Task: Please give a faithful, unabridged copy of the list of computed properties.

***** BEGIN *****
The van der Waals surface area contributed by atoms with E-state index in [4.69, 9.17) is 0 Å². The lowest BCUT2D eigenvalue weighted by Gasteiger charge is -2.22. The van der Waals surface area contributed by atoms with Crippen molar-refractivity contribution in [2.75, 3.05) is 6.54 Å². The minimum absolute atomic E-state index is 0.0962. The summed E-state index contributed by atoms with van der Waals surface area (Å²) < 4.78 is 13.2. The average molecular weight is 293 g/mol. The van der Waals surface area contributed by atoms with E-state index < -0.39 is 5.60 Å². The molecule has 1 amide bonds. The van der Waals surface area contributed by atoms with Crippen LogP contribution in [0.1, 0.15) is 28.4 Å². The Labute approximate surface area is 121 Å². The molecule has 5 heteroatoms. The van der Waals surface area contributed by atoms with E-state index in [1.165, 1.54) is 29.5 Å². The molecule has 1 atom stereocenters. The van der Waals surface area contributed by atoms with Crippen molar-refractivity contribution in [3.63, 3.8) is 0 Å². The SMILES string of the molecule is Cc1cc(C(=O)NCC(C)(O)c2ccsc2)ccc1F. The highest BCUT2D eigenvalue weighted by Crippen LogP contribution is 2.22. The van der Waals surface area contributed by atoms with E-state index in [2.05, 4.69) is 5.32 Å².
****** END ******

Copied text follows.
The van der Waals surface area contributed by atoms with E-state index in [4.69, 9.17) is 0 Å². The lowest BCUT2D eigenvalue weighted by Gasteiger charge is -2.22. The van der Waals surface area contributed by atoms with Crippen molar-refractivity contribution in [2.75, 3.05) is 6.54 Å². The minimum absolute atomic E-state index is 0.0962. The summed E-state index contributed by atoms with van der Waals surface area (Å²) < 4.78 is 13.2. The average molecular weight is 293 g/mol. The van der Waals surface area contributed by atoms with E-state index < -0.39 is 5.60 Å². The molecule has 1 amide bonds. The van der Waals surface area contributed by atoms with Crippen LogP contribution in [0.1, 0.15) is 28.4 Å². The Labute approximate surface area is 121 Å². The molecule has 5 heteroatoms. The van der Waals surface area contributed by atoms with E-state index in [1.165, 1.54) is 29.5 Å². The molecule has 1 atom stereocenters. The van der Waals surface area contributed by atoms with Crippen molar-refractivity contribution in [3.63, 3.8) is 0 Å². The SMILES string of the molecule is Cc1cc(C(=O)NCC(C)(O)c2ccsc2)ccc1F. The highest BCUT2D eigenvalue weighted by Crippen LogP contribution is 2.22. The van der Waals surface area contributed by atoms with E-state index in [2.05, 4.69) is 5.32 Å².